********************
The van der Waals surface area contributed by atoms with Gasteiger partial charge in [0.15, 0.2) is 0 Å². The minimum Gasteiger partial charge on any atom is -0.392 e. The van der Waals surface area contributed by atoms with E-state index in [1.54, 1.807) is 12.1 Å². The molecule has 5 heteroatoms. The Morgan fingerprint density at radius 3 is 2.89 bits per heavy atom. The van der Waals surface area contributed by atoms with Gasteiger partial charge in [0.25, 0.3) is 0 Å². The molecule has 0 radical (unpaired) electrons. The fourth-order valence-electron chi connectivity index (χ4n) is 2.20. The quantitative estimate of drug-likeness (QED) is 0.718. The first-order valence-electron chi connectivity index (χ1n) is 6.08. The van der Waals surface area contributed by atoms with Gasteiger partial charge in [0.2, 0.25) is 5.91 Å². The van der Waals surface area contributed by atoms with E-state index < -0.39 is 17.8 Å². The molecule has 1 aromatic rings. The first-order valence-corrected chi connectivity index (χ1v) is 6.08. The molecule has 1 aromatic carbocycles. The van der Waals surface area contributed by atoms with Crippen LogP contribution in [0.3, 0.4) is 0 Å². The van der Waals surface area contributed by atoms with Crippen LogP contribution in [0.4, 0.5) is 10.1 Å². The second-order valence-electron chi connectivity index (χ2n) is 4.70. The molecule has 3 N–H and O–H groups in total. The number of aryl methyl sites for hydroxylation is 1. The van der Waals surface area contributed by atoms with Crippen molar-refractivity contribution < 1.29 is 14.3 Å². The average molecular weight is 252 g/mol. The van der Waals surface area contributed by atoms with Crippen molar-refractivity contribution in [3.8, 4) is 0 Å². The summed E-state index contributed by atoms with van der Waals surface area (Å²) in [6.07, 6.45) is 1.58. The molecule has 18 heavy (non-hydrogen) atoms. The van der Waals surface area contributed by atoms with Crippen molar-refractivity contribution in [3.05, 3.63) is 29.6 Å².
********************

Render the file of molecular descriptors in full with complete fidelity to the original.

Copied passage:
The van der Waals surface area contributed by atoms with Gasteiger partial charge in [0.15, 0.2) is 0 Å². The minimum Gasteiger partial charge on any atom is -0.392 e. The van der Waals surface area contributed by atoms with E-state index in [1.54, 1.807) is 12.1 Å². The molecule has 5 heteroatoms. The Morgan fingerprint density at radius 3 is 2.89 bits per heavy atom. The van der Waals surface area contributed by atoms with Gasteiger partial charge in [0.25, 0.3) is 0 Å². The molecule has 0 radical (unpaired) electrons. The fourth-order valence-electron chi connectivity index (χ4n) is 2.20. The quantitative estimate of drug-likeness (QED) is 0.718. The first-order valence-electron chi connectivity index (χ1n) is 6.08. The van der Waals surface area contributed by atoms with Gasteiger partial charge in [0.2, 0.25) is 5.91 Å². The van der Waals surface area contributed by atoms with E-state index < -0.39 is 17.8 Å². The molecule has 1 aromatic rings. The first-order valence-corrected chi connectivity index (χ1v) is 6.08. The molecule has 1 aromatic carbocycles. The van der Waals surface area contributed by atoms with Crippen LogP contribution in [0.3, 0.4) is 0 Å². The van der Waals surface area contributed by atoms with Crippen LogP contribution in [0.4, 0.5) is 10.1 Å². The second-order valence-electron chi connectivity index (χ2n) is 4.70. The molecule has 3 N–H and O–H groups in total. The number of aryl methyl sites for hydroxylation is 1. The van der Waals surface area contributed by atoms with Crippen molar-refractivity contribution < 1.29 is 14.3 Å². The average molecular weight is 252 g/mol. The van der Waals surface area contributed by atoms with Crippen molar-refractivity contribution in [3.8, 4) is 0 Å². The summed E-state index contributed by atoms with van der Waals surface area (Å²) in [6.07, 6.45) is 1.58. The molecule has 18 heavy (non-hydrogen) atoms. The van der Waals surface area contributed by atoms with Crippen molar-refractivity contribution in [3.05, 3.63) is 29.6 Å².